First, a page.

Dan Carlin's Hardcore History: Addendum - Gladwell and the Bomber Mafia

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It’s Hardcore History Addendum.

Well, it is way past time, isn’t it? For just about any content from us. Hardcore History

Addendum shows long overdue. I’ve been working on tying up the loose ends that develop over

a six-part multi-year long, is that even right, series on the Second World War. So, sorry

patience required on that front, but when we wrap that up, we’ll be done with the Second

World War for a while. I need a palate cleanser, a medieval or an ancient palate cleanser for

a while. But at the risk of going down that same road that the History Channel went down

once when they started referring to it as the World War II Channel, the topic of the,

you know, long put off Hardcore History Addendum show here involves the Second World War. But

I couldn’t resist and you’ll understand why when you hear who I’m talking with. It’s one

of the people that you can say, I mean, I know he’s on a book tour right now, but I just, I feel

like we’re the right people to sort of interview him because, well, we’re other history podcasters

and this book is actually more an audio book, although I read the PDF version and I’m sure he’s

gonna sell a ton of copies of this in print, but I think he wants it to be heard and there are

sounds and like he says in the interview, when you hear the principles in the story talked about,

you hear their voice all of a sudden. So that would be really cool. I didn’t realize I was

gonna get so grabbed by the story when I read it, but it’s one of those things that it’s right up

our alley. Same sorts of cultural societal questions that come into play with shows we’ve

done like Logical Insanity or The Destroyer of Worlds. The guest I’m talking about is Malcolm

Gladwell, host of the Revisionist History podcast, which he’s been doing to rave reviews and large

audiences for years. He’s written multiple books, been on the New York Times bestseller multiple

times as a public speaker. He does a lot of stuff and we, you know, in the last Hardcore History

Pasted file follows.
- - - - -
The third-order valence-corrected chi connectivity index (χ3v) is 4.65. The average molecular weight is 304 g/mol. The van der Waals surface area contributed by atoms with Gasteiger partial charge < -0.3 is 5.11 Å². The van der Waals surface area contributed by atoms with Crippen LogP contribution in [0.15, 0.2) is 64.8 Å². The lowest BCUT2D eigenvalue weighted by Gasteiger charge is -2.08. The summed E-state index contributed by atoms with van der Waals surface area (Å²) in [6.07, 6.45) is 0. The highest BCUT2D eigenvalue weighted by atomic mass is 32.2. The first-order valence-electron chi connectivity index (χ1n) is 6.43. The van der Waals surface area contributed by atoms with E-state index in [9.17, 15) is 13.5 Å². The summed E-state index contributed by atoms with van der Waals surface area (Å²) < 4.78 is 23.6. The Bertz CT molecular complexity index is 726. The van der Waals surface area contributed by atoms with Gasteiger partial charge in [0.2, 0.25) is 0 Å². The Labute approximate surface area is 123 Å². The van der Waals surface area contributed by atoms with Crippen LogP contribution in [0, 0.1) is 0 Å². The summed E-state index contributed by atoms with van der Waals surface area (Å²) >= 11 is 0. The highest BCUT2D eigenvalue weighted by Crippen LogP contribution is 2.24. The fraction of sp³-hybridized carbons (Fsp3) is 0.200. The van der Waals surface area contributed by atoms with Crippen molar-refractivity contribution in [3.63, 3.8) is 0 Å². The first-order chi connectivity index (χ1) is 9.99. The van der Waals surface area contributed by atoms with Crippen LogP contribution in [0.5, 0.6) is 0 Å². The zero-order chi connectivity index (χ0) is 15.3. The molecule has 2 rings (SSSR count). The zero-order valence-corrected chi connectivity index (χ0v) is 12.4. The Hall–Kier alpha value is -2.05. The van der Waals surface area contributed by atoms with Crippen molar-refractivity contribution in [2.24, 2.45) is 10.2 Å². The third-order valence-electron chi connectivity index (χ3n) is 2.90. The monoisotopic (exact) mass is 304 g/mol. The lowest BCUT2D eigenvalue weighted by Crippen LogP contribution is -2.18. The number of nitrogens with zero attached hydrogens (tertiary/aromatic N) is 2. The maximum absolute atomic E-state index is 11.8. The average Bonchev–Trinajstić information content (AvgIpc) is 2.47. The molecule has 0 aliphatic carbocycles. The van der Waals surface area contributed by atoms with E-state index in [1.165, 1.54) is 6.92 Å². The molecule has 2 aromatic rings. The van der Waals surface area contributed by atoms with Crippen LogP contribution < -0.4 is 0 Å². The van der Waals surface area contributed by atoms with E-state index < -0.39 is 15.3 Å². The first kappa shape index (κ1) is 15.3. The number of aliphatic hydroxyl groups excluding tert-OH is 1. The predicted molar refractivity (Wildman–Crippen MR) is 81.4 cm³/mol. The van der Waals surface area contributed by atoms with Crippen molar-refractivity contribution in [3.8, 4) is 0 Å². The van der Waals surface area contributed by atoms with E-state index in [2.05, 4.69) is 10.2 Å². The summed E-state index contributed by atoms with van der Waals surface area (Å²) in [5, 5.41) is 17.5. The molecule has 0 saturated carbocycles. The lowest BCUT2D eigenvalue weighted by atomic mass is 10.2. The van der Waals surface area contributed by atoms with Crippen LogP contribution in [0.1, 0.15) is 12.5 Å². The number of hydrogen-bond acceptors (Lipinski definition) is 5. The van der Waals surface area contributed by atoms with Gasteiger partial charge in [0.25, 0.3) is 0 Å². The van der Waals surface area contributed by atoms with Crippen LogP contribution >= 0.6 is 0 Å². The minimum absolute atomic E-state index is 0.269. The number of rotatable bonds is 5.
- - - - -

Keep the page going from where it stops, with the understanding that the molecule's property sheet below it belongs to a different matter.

Addendum show we got out was in July. So, I mean, there’s a little bit of a contrast there, but

regardless, when you get a chance to talk to somebody who is a big important person in your

narrow little field, well, too good to pass up. And Malcolm’s coming on the show today to talk

about the new book, The Bomber Mafia. A dream, a temptation, and the longest night of the Second

World War. I read the whole thing. I only was gonna give it enough time to skim because, you know,

working on the sixth part of a six-part series. And it sucked me right in, which I may have told

him in the interview, but it’s the absolute truth. And if the PDF can do that to me, I can only

imagine what, you know, a man who makes a living telling stories in an audio venue anyway does. I

mean, it’s got to be much better. So, check out the interview and by all means check out The Bomber

Mafia if you like the Second World War or just even that weird question about how relatively

cultural and genteel countries, at least in terms of how they were willing to treat, you know, other

advanced countries, went from thinking something like bombing human beings in cities was abhorrent,

awful, never-to-be-attempted behavior into, you know, in like four or five years, people who

thought that this was the proper way to win a war. It’s fascinating. And Malcolm Gladwell delves into

it. And we talked to him right now.

So, let me first tell you that my intention originally, because like most history podcasters, I have a huge

reading list that I’m perpetually behind on. And I was planning on just skimming this and then letting you

tell me about it. But I got sucked in by the quality of the writing and the fascinating aspect of the

story, which is something that we’ve been interested to hear in forever. I mean, I’ve done hours and

hours after that on some of the basic tradeoffs that you talk about, where morality and warfare sort of come

into contact with each other. So I thought I’d ask you, since the title of the book is The Bomber Mafia, maybe

we can start by you explaining to the listeners what The Bomber Mafia is and what it means.

The Bomber Mafia were a group of pilots, airmen, who were at Maxwell Air Force Base in just outside of

Montgomery in Alabama in the 1930s. And they were on the faculty of what was called the Air Corps Tactical